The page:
Welp, it’s that time of year when runners look back at all the miles the logged in 2013, the PR’s they got, the hurdles they’ve overcome. And tomorrow begins a new year with new goals.
Last year or even the last training season may have come with some challenges. Those challenges are what will make you better going forward. Use them as lessons to build upon to make you a stronger runner. We all have lessons we can take from the past and apply that to running (and to life) going forward. But, it’s also important to not waste energy and emotion on what has already happened. Look ahead.
Regardless of what your goals are for next year and where you are headed; remember what you went through last year or last training season will only make you stronger this time around. Take the old, and learn from it.
Runners definitely share some odd traits and I felt the need to start listing them out! I’d love to hear from you all so please share yours below….
1. You frequently have a Garmin watch tan line on your wrist from February to December. Hotness.
2. You have multiple Excel spreadsheets of your training plans.
3. You once hated other people wearing compression socks; but now find yourself owning them in multiple colors. Same could be said for fuel belts.
4. Your kitchen pantry is filled with an abundance of either: GU gels, shot blocks, gatorade, or power bars.
5. You hold on to your old pair of sneakers for no real reason.
6. You have holes in your sneakers from your big toe.
7. You’ve lost a toenail or two.
8. You secretly stalk active.com for new races; as if they’ll just post one today for tomorrow.
9. You spend a Friday or Saturday night prepping for your long run by shoveling enormous amounts of carbs in your mouth and going to bed at 9:30 like an old lady.
10. You plan your workouts a week in advance and when you cross off a workout you feel like you just cured cancer.
11. You think its cute when people ask about your “jogging”.
12. You keep snacks in your car or gym bag…you never know when you’ll need to fuel for an impromptu run.
13. You stalk the weather to plan out your weekly runs.
14. You’re always hungry (rungry).
What I felt like the 48 hours following the marathon.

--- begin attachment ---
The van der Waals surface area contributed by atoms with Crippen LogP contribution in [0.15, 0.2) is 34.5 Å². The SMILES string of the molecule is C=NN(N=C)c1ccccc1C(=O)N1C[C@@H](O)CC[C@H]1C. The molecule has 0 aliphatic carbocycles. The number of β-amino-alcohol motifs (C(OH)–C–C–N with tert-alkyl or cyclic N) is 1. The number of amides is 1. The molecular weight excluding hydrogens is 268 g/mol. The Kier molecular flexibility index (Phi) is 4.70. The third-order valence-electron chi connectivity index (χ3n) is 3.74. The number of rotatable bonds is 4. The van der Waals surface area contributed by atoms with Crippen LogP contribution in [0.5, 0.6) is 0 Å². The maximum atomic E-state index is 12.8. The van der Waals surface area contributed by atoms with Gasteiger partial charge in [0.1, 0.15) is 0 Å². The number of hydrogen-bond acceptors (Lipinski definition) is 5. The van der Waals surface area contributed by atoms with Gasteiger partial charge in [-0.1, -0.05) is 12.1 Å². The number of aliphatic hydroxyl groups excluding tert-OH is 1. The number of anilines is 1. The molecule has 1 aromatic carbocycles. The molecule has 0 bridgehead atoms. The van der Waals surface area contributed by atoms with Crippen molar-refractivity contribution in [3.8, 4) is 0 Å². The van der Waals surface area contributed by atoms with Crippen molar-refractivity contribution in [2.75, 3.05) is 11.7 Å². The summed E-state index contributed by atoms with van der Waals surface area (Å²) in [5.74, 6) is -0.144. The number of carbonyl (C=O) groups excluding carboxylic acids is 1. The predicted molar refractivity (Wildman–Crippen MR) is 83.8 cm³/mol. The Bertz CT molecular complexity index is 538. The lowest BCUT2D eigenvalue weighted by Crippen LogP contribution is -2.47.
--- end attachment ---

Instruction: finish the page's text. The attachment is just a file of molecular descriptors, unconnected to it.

I was on cloud 9. Loving life, proud of my accomplishment, bragging, rewarding myself for my Boston Qualifier. I was excited when anyone asked me how the marathon went. I’m pretty sure I squealed a few times, or at least I did in my head. I was at a good place not worrying about my next race, not worrying about a taper. All I was focused on was being proud of my accomplishment. And recovering. I knew I needed a few days to let my body heal. I let myself eat bad food and be a normal person for a few days.
What I felt like a few days after the marathon.
Then a few days passed. And I found myself missing my training schedule. Missing the daily accomplishments as I crossed runs off my list. I was missing looking forward to a race and getting anxious/nervous about it. To most non-runners, they think I’m crazy. Maybe I am, but I actually missed being in training. I couldn’t just jump back in because I had injuries that needed to heal. I had to let myself recover or I’d be injured for a while and really out of commission. My body needed to rest. And I knew if I tried to push it, I’d just end up disappointed in my workouts.
At almost 2 weeks since my Boston Qualifier Marathon, I decided I need to let myself be OK with not training year round and that taking a break is normal. I’d typically jump right back into training for my upcoming race in May (half marathon). This time however, I decided to make it a fun run. I’m not going for a PR or to win any race categories. I deserve to run a few races a year that let me enjoy the run. So that is how I plan to cope with the post marathon blues: to let myself enjoy running and take it easy this summer and not let running overpower my life. I’m looking forward to a fun run. And will try to make the most of my free time by doing more yoga, pilates, and spin.